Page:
Researchers identify good bacteria that protects against HIV

 

Scientists have, for the first time, grown vaginal skin cells outside the body to improve chances of identifying the good bacteria that protect women from HIV infection and other sexually transmitted diseases.

Globally, AIDS-related illnesses are the leading cause of death among women of reproductive age.

In areas such as Western and Central Europe, Eastern Europe and Oceania, women account for a relatively low percentage of people living with HIV. However, in regions such as Sub-Saharan Africa and the Caribbean, the percentage is significantly higher.

At the end of 2012, it was estimated that 52 percent of people living with HIV and AIDS in low- and middle-income countries are women.

Every minute one young woman becomes infected with HIV, with Sub-Saharan Africa reporting that the percentage of young women aged 15-24 living with HIV is twice that of young men. Biologically, women are more likely to become infected with HIV through unprotected sex than men.

In many countries, women are less likely to be able to negotiate condom use and are more likely to be subjected to non-consensual sex. Researchers at the University of Texas Medical Branch (UTMB) at Galveston and the Oak Crest Institute of Science in Pasadena, California, set out to study the relationship between the skin cells and the good bacteria.

Researchers at the University of Texas Medical Branch have identified good bacteria that protect women against HIV.

Based on a publication released recently, a team of scientists representing multiple disciplines at UTMB and the Oak Crest Institute of Science has reported a new method for studying the relationship between the skin cells and the good bacteria.

They have revealed that growing vaginal skin cells outside the body and studying the way they interact with good and bad bacteria might enable them to better identify the good bacteria that protect women from HIV infection and other sexually transmitted infections.

The health of the human vagina depends on a mutually beneficial relationship with good bacteria that live on its surface feeding on products of vaginal skin cells.

These good bacteria, in turn, create a physical and chemical barrier to bad bacteria and viruses, including HIV.

These experts are the first to grow human vaginal skin cells in a dish in a manner that creates surfaces that support colonisation by the complex good and bad communities of bacteria collected from women during routine gynaecological exams.

The bacterial communities have never before been successfully cultured outside the human body.

The research group, led by Richard Pyles at UTMB, reports in the journal, PLOS One, that by using the model of a human vagina, they discovered that certain bacterial communities alter the way HIV infects and replicates.

He said their laboratory model will allow careful and controlled evaluation of the complex community of bacteria to ultimately identify those species that weaken the defenses against HIV.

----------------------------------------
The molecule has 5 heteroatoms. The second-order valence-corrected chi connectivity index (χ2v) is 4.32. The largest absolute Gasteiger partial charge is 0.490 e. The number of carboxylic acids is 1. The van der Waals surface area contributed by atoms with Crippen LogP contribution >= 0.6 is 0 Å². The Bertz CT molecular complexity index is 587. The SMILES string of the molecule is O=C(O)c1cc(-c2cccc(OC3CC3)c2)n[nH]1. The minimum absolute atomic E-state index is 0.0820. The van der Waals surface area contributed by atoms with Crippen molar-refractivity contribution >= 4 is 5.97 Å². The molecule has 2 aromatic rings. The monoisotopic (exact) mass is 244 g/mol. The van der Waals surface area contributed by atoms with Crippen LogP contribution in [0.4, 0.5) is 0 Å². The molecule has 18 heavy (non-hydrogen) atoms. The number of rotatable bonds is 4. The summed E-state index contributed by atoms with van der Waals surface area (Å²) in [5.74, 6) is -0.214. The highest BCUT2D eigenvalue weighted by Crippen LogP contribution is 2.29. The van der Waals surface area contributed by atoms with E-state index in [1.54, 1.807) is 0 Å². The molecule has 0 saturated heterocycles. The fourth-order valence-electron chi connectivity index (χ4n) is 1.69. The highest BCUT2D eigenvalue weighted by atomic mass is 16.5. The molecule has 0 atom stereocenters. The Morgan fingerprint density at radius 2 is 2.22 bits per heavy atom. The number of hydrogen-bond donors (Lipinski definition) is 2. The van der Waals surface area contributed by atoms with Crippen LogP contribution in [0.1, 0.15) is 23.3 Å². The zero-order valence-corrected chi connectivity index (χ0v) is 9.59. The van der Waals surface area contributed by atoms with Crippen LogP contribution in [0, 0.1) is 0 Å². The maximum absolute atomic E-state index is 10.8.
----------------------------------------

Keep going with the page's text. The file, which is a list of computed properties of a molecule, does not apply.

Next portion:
Pyles also indicated that this model “will provide the opportunity to study the way that these mixed species bacterial communities change the activity of vaginal applicants, including over-the-counter products like douches and prescription medications and contraceptives.

“These types of studies are very difficult or even impossible to complete in women who are participating in clinical trials.”

In fact, the team's report documented the potential for their system to better evaluate current and future antimicrobial drugs in terms of how they interact with good and bad bacteria.

In their current studies, a bacterial community associated with a symptomatic condition called bacterial vaginosis substantially reduced the antiviral activity of one of the leading anti-HIV medicines.

Conversely, vaginal surfaces occupied by healthy bacteria and treated with the antiviral produced significantly less HIV than those vaginal surfaces without bacteria treated with the same antiviral.

Dr Marc Baum, the lead scientist at Oak Crest and co-author of the work has said “this model is unique as it faithfully recreates the vaginal environment ex vivo, both in terms of the host cellular physiology and the associated complex vaginal microbiomes that could not previously be cultured. I believe it will be of immense value in the study of sexually transmitted infections.”

Recently a researcher in HIV/AIDS prevention for the US Centres for Disease Control and Prevention also reveals a new vaginal gel with potential to protect women from HIV, even if it is applied several hours after sex, animal research suggests.

According to the study published on March 12 in Science Translational Medicine, lead author Walid Heneine, a researcher in HIV/AIDS prevention for the US Centres for Disease Control and Prevention says that such a gel could be extremely useful in protecting women from HIV, because it can provide protection either before or after sexual activity.

The two studies are still to be approved. Do not expect the gel to be on the market any time soon, however. Researchers are a few years away from human clinical trials, Heneine says, because they are working on improving the gel's effectiveness. And results of animal trials aren't necessarily replicated in humans.

April 2014
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